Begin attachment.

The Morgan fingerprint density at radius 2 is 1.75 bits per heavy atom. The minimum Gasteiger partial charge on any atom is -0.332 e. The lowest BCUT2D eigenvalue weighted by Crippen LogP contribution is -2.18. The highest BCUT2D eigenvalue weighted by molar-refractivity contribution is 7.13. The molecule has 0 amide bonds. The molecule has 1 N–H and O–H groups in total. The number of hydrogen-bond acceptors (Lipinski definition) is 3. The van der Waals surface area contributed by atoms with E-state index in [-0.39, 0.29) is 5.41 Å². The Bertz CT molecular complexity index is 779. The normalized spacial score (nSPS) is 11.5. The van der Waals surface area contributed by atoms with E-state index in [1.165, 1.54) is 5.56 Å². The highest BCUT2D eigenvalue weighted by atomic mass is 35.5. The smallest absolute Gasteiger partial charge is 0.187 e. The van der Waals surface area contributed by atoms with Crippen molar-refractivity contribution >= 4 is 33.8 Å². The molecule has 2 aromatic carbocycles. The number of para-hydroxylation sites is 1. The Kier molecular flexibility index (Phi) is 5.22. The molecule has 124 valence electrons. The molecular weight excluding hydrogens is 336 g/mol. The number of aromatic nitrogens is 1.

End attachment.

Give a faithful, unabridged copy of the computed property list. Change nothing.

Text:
The Morgan fingerprint density at radius 2 is 1.75 bits per heavy atom. The minimum Gasteiger partial charge on any atom is -0.332 e. The lowest BCUT2D eigenvalue weighted by Crippen LogP contribution is -2.18. The highest BCUT2D eigenvalue weighted by molar-refractivity contribution is 7.13. The molecule has 0 amide bonds. The molecule has 1 N–H and O–H groups in total. The number of hydrogen-bond acceptors (Lipinski definition) is 3. The van der Waals surface area contributed by atoms with E-state index in [-0.39, 0.29) is 5.41 Å². The Bertz CT molecular complexity index is 779. The normalized spacial score (nSPS) is 11.5. The van der Waals surface area contributed by atoms with E-state index in [1.165, 1.54) is 5.56 Å². The highest BCUT2D eigenvalue weighted by atomic mass is 35.5. The smallest absolute Gasteiger partial charge is 0.187 e. The van der Waals surface area contributed by atoms with Crippen molar-refractivity contribution >= 4 is 33.8 Å². The molecule has 2 aromatic carbocycles. The number of para-hydroxylation sites is 1. The Kier molecular flexibility index (Phi) is 5.22. The molecule has 124 valence electrons. The molecular weight excluding hydrogens is 336 g/mol. The number of aromatic nitrogens is 1.